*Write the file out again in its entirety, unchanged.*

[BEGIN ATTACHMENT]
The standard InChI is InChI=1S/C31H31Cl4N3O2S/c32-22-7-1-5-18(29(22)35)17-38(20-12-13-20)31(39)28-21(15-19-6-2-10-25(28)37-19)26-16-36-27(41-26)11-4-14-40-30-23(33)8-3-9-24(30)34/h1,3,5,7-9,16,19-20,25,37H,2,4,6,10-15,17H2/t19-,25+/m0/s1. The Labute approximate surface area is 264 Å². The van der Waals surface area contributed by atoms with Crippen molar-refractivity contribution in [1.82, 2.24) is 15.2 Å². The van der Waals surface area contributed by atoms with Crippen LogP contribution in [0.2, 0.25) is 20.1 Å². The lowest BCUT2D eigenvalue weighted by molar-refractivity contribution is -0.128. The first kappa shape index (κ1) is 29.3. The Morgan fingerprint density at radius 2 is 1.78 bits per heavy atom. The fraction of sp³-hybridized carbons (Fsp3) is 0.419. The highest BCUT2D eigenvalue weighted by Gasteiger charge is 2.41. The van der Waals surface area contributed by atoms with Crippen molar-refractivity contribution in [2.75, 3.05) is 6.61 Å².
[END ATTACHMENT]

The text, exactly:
The standard InChI is InChI=1S/C31H31Cl4N3O2S/c32-22-7-1-5-18(29(22)35)17-38(20-12-13-20)31(39)28-21(15-19-6-2-10-25(28)37-19)26-16-36-27(41-26)11-4-14-40-30-23(33)8-3-9-24(30)34/h1,3,5,7-9,16,19-20,25,37H,2,4,6,10-15,17H2/t19-,25+/m0/s1. The Labute approximate surface area is 264 Å². The van der Waals surface area contributed by atoms with Crippen molar-refractivity contribution in [1.82, 2.24) is 15.2 Å². The van der Waals surface area contributed by atoms with Crippen LogP contribution in [0.2, 0.25) is 20.1 Å². The lowest BCUT2D eigenvalue weighted by molar-refractivity contribution is -0.128. The first kappa shape index (κ1) is 29.3. The Morgan fingerprint density at radius 2 is 1.78 bits per heavy atom. The fraction of sp³-hybridized carbons (Fsp3) is 0.419. The highest BCUT2D eigenvalue weighted by Gasteiger charge is 2.41. The van der Waals surface area contributed by atoms with Crippen molar-refractivity contribution in [2.75, 3.05) is 6.61 Å².